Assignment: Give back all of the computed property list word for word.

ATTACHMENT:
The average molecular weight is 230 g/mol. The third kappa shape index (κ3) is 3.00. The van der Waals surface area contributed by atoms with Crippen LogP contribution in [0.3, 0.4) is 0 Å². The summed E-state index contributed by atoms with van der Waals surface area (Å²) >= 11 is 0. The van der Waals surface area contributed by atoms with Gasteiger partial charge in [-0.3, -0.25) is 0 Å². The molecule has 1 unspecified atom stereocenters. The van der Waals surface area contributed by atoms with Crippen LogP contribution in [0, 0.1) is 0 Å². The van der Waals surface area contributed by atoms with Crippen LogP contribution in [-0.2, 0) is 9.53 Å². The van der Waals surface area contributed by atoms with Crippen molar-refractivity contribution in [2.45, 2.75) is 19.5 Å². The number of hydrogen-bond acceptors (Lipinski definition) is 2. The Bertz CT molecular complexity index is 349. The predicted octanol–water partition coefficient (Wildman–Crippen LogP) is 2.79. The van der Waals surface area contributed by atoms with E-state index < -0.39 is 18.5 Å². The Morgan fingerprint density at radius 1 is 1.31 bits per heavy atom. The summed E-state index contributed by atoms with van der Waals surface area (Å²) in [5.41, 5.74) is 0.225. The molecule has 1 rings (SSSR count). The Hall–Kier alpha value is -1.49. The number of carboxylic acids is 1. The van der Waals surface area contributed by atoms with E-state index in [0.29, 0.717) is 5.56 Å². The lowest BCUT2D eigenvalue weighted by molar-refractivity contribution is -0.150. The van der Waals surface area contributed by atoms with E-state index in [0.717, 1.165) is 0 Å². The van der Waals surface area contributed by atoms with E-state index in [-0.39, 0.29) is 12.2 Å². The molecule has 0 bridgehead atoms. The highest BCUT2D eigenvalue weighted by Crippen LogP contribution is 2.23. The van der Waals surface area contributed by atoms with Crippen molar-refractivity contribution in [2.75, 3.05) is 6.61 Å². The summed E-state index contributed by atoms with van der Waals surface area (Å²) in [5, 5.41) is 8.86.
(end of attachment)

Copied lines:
The average molecular weight is 230 g/mol. The third kappa shape index (κ3) is 3.00. The van der Waals surface area contributed by atoms with Crippen LogP contribution in [0.3, 0.4) is 0 Å². The summed E-state index contributed by atoms with van der Waals surface area (Å²) >= 11 is 0. The van der Waals surface area contributed by atoms with Gasteiger partial charge in [-0.3, -0.25) is 0 Å². The molecule has 1 unspecified atom stereocenters. The van der Waals surface area contributed by atoms with Crippen LogP contribution in [0, 0.1) is 0 Å². The van der Waals surface area contributed by atoms with Crippen LogP contribution in [-0.2, 0) is 9.53 Å². The van der Waals surface area contributed by atoms with Crippen molar-refractivity contribution in [2.45, 2.75) is 19.5 Å². The number of hydrogen-bond acceptors (Lipinski definition) is 2. The Bertz CT molecular complexity index is 349. The predicted octanol–water partition coefficient (Wildman–Crippen LogP) is 2.79. The van der Waals surface area contributed by atoms with E-state index < -0.39 is 18.5 Å². The Morgan fingerprint density at radius 1 is 1.31 bits per heavy atom. The summed E-state index contributed by atoms with van der Waals surface area (Å²) in [5.41, 5.74) is 0.225. The molecule has 1 rings (SSSR count). The Hall–Kier alpha value is -1.49. The number of carboxylic acids is 1. The van der Waals surface area contributed by atoms with E-state index in [0.29, 0.717) is 5.56 Å². The lowest BCUT2D eigenvalue weighted by molar-refractivity contribution is -0.150. The van der Waals surface area contributed by atoms with E-state index in [0.717, 1.165) is 0 Å². The van der Waals surface area contributed by atoms with E-state index in [-0.39, 0.29) is 12.2 Å². The molecule has 0 bridgehead atoms. The highest BCUT2D eigenvalue weighted by Crippen LogP contribution is 2.23. The van der Waals surface area contributed by atoms with Crippen molar-refractivity contribution in [2.75, 3.05) is 6.61 Å². The summed E-state index contributed by atoms with van der Waals surface area (Å²) in [5, 5.41) is 8.86.